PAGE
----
That's why I used that analogy of a growing giant wave of steel, which, as I say, grows hourly and is coming like a giant wave moving northward towards the Iraqi capital -- Bill.

HEMMER: Yes, Walter, you're traveling with a photograph, Charlie Miller. On the technical side, I'm just fascinated at how you were able to give us these images. Can you give us a basic 101 course about how you're able to do it right now, moving the way you are?

RODGERS: Sure, Bill. It's easy. We have two means of transmitting images. One, on the roll, which is on a video phone, and we were very, very fortunate. We knew we wanted this particular embed, the Seventh Cavalry, because we knew they were the tip of the tip of the spear. And what Charlie is doing is holding a small mini cam out the window, bracing it as best he can on the car frame, which accounts for some of the jiggling in the picture. But even those 68 ton, 69 ton Abrams tanks are bouncing along, not as much as we are, but there's not a perfect smooth ride out here.

Charlie's riding out the passenger side window in the front. Jeff Barwise (ph), our engineer, is making all the pictures fly through the air. He does magic. And he's out of CNN Atlanta. And between the two of them, their pictures are what -- they're bringing these images to you as we roll through the desert. It's a total CNN team and these are very exclusive pictures -- Bill.

HEMMER: Yes, Walter, another point here, the British are saying earlier today that they might be in Baghdad within three to four days. I know logistics and your geography, we cannot be specific. But are you hearing a similar thing, that it may come in three or four days, or quite possibly sooner than that, given your rate of speed?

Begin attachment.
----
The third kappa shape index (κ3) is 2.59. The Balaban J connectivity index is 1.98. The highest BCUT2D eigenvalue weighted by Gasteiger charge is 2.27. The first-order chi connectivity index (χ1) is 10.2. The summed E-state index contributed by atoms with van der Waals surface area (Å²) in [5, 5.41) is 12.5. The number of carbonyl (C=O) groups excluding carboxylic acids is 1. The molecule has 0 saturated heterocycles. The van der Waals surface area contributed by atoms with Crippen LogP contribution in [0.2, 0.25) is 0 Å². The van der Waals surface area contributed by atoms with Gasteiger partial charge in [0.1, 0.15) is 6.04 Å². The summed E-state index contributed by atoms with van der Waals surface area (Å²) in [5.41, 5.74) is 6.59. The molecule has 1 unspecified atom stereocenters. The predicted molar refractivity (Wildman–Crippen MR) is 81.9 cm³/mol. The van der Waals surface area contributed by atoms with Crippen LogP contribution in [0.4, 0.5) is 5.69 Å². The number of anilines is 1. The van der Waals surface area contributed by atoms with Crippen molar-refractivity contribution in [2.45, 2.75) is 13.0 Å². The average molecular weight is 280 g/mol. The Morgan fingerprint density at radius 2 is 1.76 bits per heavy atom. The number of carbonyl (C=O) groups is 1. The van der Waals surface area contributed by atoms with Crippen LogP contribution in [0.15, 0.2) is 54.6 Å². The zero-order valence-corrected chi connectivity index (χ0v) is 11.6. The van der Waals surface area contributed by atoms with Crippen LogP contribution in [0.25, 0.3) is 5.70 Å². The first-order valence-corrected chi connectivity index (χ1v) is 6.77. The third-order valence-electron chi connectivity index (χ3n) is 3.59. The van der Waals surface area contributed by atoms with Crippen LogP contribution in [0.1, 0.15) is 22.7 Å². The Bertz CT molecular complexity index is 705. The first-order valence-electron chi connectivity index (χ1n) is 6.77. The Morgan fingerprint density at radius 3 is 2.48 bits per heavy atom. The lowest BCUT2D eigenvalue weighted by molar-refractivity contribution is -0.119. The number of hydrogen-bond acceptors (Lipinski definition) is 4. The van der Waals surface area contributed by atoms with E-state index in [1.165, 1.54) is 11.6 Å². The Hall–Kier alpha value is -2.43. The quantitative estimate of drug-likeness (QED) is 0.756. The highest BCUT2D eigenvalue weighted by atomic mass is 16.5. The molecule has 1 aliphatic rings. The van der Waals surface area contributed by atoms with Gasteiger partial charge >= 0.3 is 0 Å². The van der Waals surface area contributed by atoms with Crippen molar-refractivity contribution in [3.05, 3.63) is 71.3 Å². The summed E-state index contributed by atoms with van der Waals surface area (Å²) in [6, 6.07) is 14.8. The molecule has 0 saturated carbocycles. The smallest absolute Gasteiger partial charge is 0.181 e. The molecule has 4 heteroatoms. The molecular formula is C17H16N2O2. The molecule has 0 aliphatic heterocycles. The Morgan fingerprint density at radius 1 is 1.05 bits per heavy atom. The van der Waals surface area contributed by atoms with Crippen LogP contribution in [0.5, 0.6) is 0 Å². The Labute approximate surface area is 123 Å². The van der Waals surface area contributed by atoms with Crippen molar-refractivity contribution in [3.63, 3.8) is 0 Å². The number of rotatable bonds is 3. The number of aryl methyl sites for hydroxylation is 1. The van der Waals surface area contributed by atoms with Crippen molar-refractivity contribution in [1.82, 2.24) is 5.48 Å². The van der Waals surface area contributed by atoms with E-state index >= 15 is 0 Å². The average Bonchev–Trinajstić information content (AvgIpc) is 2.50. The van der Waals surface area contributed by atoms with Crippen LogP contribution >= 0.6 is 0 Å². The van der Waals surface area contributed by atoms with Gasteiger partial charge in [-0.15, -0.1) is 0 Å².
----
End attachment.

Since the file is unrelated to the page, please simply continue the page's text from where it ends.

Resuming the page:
RODGERS: That's an excellent question, Bill, and it really depends on whether the regime in Baghdad, Saddam Hussein's government, collapses. If that regime collapses, then it's entirely possible that these armored units could be in Baghdad in two to three or four days. That really all depends on whether the Iraqi units like the Republican Guard, their better armored units, decide to make a stand south of Baghdad.

My guess is, the British are coming in from the east-southeast, these units that we are with are approaching more directly from the south and they will be slamming in. Now, whether the British and the United States coordinate, which you think they would do, but there will be -- there is a rush to Baghdad under way as we speak. I rather hope it doesn't turn into an Anglo-American race to see who gets there first because that would, that might be militarily reckless.

But it really depends on what sort of resistance the Iraqi Army throws up as any army approaches, whether it's the British Army or the U.S. Army. It really depends on what sort of resistance the Iraqis throw up. But the Iraqis have some very fine military units south of Baghdad, the famous Medina Division, which earned its stripes very honorably in the last Gulf War, and then to the west of that is the Hamarabi Division.

These are crack Republican Guard divisions and inside backing them up are the special Republican Guard units in the city itself. So no one should have any illusions that this is going to be a cake walk. The U.S. Army believes, and particularly the commander of the Seventh Cavalry, Lieutenant Colonel Terry Furrow (ph) said he is expecting the Iraqis to put up a fight, and a very stiff fight. Everything you read suggests the Iraqis are not likely to roll over and play dead, even in the face of this huge armored force moving in their direction, unless, of course, there's a regime collapse or a regime change in Baghdad.

Then it will be a race for Baghdad and if the regime of Saddam Hussein does collapse, then these units will probably switch to a different contingency plan. Indeed, we believe they're going to switch to a different contingency plan and it will be a race to Baghdad just to try to stabilize the situation here in Iraq, given the various ethnic rivalries -- Bill.

HEMMER: Absolutely phenomenal coverage.

Walter Rodgers, again, moving his way through southern Iraq. We are told that Walter, along with his team of Charlie and Jeff, these guys are advancing further with this scouting unit than any other embedded journalists seen throughout this conflict and clearly you can see right now the advantage of having journalists with their units right now, moving through Iraq.

It is a tremendous source of information for us here at CNN.